Mike: We celebrate. We elevate sibling rivalries to an art form in this book. I think the intertwining relationships will surprise you, the reader, as we go. Mr. Patterson has told me from the time we first sat down with each other that when he’s writing a book, he imagines that there’s one person sitting across the table from him, and he does not want that person to get up.

James: Not until we finish the story. That’s right. By the way, Mike, I don’t know if you’re aware of it — we were talking about it before. Zibby is now opening a bookstore in Santa Monica. Going to be open in February, which is very cool. We hope that there’s room for House of Wolves in the bookstore.

Zibby: There will be room.

James: We’ll send a bunch.

Mike: Zibby, I am coming out to Santa Monica to visit my youngest son in late February. He works on Abbot Kinney. I am stopping by, for sure.

Zibby: Oh, my gosh, stop by. If you want, we’ll have an event for you. It’ll be one of our first, if you’re interested.

Mike: I think we can arrange that, sure.

Zibby: Something. I don’t know. That’s great. Maybe your son wants to work part time in our bookstore.

James: Yes, he’s in.

Mike: Is there a tennis court in the bookstore? Maybe then.

Zibby: He can play tennis with my husband, who plays all the time. We’ll get him all set up. I like how you have Jenny’s relationship with her ex-husband, who is the quarterback of the team, and how she wants to trust him, and yet of course, he keeps disappointing her in very big ways, and that hopeful spirit that she brought to it at the beginning in particular and then having to come and be the boss, which is really — this whole badass which you have in the book in a very funny way really is the key to Jenny’s whole demeanor. Tell me about, how did you even craft her? How did you two do it together where you’re coming up with this amazing character and her brothers and all the other supporting actors and actresses?

James: As I’ve told you before, Zibby, I don’t like to — it’s like asking the people at Coca-Cola for the secret formula. Since it’s you, what Mike and I do is we’ll alternate words. For the song, “Oh, say…”

Mike: “…can you see…”

James: “…by the dawn’s…”

Mike: “…early light.”

James: Like that.

Mike: We just wrote that today, by the way. That’s just something we did today.

James: It’s a nice song that we just wrote. We go back and forth a lot, which is nice. Actually, a nice friendship has evolved out of the whole thing. We’ve been writing together for a couple years now. We do go back and forth a lot. What about…? What about…? What about…? It ended this way. What if it ends this way? That changes everything. We thought this was going to happen. One of the brothers may or may not survive the book. We’re not going to reveal that here, but who knows?

Mike: Zibby, let me tell you something. Most days, this will be an exchange at some point from one of us. “Okay, I promise this is my last call today, but what if at the end of chapter thirty-five, instead of doing that, we do that?” Then I’ll hang up or Jim will hang up. About fifteen minutes later, “Okay, I said that was the last phone call, but we’ve got just one more.”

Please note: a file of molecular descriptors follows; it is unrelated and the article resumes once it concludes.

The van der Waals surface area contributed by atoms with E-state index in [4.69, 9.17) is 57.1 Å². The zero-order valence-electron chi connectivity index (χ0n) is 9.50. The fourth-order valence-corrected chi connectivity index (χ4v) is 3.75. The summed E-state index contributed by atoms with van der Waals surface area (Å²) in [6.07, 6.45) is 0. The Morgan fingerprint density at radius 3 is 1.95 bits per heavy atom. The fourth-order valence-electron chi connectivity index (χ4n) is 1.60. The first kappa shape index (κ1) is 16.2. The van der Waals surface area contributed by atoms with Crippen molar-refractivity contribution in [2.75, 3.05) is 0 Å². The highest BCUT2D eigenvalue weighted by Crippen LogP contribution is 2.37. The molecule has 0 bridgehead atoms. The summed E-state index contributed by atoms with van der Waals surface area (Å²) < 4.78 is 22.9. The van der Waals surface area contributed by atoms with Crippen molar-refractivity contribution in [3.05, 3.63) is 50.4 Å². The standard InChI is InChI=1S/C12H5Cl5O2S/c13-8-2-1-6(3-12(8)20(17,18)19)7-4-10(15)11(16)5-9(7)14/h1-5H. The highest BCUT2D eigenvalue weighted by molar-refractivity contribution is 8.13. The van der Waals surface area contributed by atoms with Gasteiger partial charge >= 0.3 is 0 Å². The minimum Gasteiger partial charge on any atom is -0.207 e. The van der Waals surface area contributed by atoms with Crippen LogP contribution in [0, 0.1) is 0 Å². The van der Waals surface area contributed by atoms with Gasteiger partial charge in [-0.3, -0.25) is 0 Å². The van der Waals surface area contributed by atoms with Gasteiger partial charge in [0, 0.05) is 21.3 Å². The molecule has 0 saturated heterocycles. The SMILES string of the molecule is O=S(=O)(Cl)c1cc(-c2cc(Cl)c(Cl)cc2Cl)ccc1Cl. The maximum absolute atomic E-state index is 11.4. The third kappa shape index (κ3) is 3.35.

James: We were talking earlier about something. Then we talked and talked. Then Mike said something. A minute later, I called back. I said, “I will not be able to unhear that.” Then I hung up.

Mike: We play golf. We didn’t know this for a while, but when we play golf, one of the caddies at one of the places, they refer to being in our group as the show. I did not know this until I ran into one of them out on Eastern Long Island this summer. He says, “You know, we call it the show.” I said, “I can see how you might think that way, but you’re seeing our relationship laid bare around bad golf shots.”

James: I think that’s why whatever fun there is — obviously, it’s not a comedy, but there is a lot of comedic and a lot of twists and turns. The other thing — I was thinking about this before we got on the call. Right now, the Christmas season coming up, holiday season, whatever people want to call it, I always like to have a couple of — I like a lot of other kinds, but I do like to have a thriller or two. Mike and I have gone through this. There’s nothing out there right now. There are a lot of good books out on a lot of different things. This is its own category, this page-turner thing which you really can’t put down. I don’t know what’s going to happen in February, but there’s nothing out there right now. The Grisham’s pretty good. I got an Alex Cross, which is reasonably good, and some writers that Mike and I both like a lot. It’s just not there. That’s not unusual. For people that like to escape — the idea of the podcast, you got an hour. You got half an hour in the day. House of Wolves is a really nice escape, I think. Zibby, you’ve read it.

Zibby: I completely agree. I feel like I read the first hundred pages in an hour. I was trying to put my kids to bed. I always read a lot while I’m putting my kids to bed because it takes hours.

James: You can read it to the kids. That’s okay.

Mike: No, Jim. No, no, no.

James: No, don’t read it to the — don’t read it.

Zibby: I did not. Not only did I not read it to the kids, but I was reading near them, and I had to keep moving the book away so they didn’t see certain words and all of that. I couldn’t put it down. I was inhaling it.

Mike: I’m not revealing something, but it takes us, what, two pages to bump somebody off, Jim?